Robotics-as-a-Service Rises, California Puts Limits on Bots

Up until now, massive conglomerates have dominated robotics, but that’s about to change, as the cost of hardware production plunges (due to globalization) and computing and cloud solutions become cheaper, more powerful and easy to ramp up. That’s given rise to Robotics-as-a-Service (RaaS) solutions, in which vertical-specific hardware and software are bundled and sold in monthly subscription packages. At the same time, California enacted a new law that would require a bot to reveal its “artificial identity.”

VentureBeat reports that RaaS will “have profound implications, radically transforming markets and at the same time changing the future of work.” It adds that it will have “hit its automation tipping point (ATP) when an RaaS solution is introduced with a unit cost that is less than or equal to the unit cost for humans-in-the-loop to conduct the same task.”

The enterprise-building security market, says the reporter, has “already reached its ATP,” pointing to Cobalt Robotics, which offers a platform that allows companies to “replace a guard, or guards with a 30+ percent cheaper robotic security robot” (pictured above). Cobalt’s RaaS solution also collects all the data, organizes it and makes it “available for building and security optimization.”

Allied Market Research predicts that the RaaS market will grow to almost $34.7 billion worldwide in the next three years. RaaS is likely to disrupt other market sectors including “crop dusting ($70 billion), industrial cleaning ($78 billion), warehouse management ($21 billion), and many more service markets.” Consumer markets will also be impacted, argues VB, and robotics will allow “humanity to focus on more challenging problems, while saving the most physically demanding and sometimes dangerous jobs for robots.”

The New Yorker reports that, “California is the first state to try to reduce the power of bots by requiring that they reveal their ‘artificial identity’ when they are used to sell a product or influence a voter.” The law, which took effect in July 1, will fine violators “under state statutes related to unfair competition.”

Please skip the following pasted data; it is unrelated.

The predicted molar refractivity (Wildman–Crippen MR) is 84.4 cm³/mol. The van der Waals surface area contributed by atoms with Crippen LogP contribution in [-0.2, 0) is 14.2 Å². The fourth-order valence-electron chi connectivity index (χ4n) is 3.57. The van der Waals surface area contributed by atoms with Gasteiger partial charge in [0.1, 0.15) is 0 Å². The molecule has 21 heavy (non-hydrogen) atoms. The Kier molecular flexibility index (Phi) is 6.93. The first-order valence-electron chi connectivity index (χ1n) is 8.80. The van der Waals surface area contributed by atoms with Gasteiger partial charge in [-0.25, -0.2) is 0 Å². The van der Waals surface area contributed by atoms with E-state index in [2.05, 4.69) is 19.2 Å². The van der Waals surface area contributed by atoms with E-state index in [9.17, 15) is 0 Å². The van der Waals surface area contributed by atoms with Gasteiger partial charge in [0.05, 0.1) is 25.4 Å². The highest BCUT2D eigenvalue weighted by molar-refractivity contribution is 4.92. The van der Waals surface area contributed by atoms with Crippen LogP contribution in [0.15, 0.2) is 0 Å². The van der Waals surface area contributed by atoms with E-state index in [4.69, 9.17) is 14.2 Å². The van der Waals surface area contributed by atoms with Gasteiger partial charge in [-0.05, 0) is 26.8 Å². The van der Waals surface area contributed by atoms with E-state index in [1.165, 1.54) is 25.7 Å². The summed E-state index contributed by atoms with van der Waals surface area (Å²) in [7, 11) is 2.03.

“It’s literally taking these high-end technological concepts and bringing them home to basic common-law principles,” said California state senator Robert Hertzberg who authored the new law. “You can’t defraud people. You can’t lie. You can’t cheat them economically. You can’t cheat ’em in elections.” The law will also test “society’s resolve to get our (virtual) house in order after more than two decades of a runaway Internet.”

Electronic Frontier Foundation lawyer Jamie Lee Williams, who took a close look at the law, however, said it is “a perilous reduction in free-speech rights.” “What scares me a lot is this idea that First Amendment protections are too great and we should whittle it back and relax our standards and allow more government restrictions on speech,” she said. “Giving the government the power to police speech is a dangerous thing.”

Changes in the bill regarding its implementation moved EFF’s position from opposition to neutral, but Williams said it is unlikely that her group would “ever come out in support of rules like this.” Hertzberg’s response to the claim of violating First Amendment rights was to ask if bots have free speech. “People have free speech,” he said. “Bots are not people.”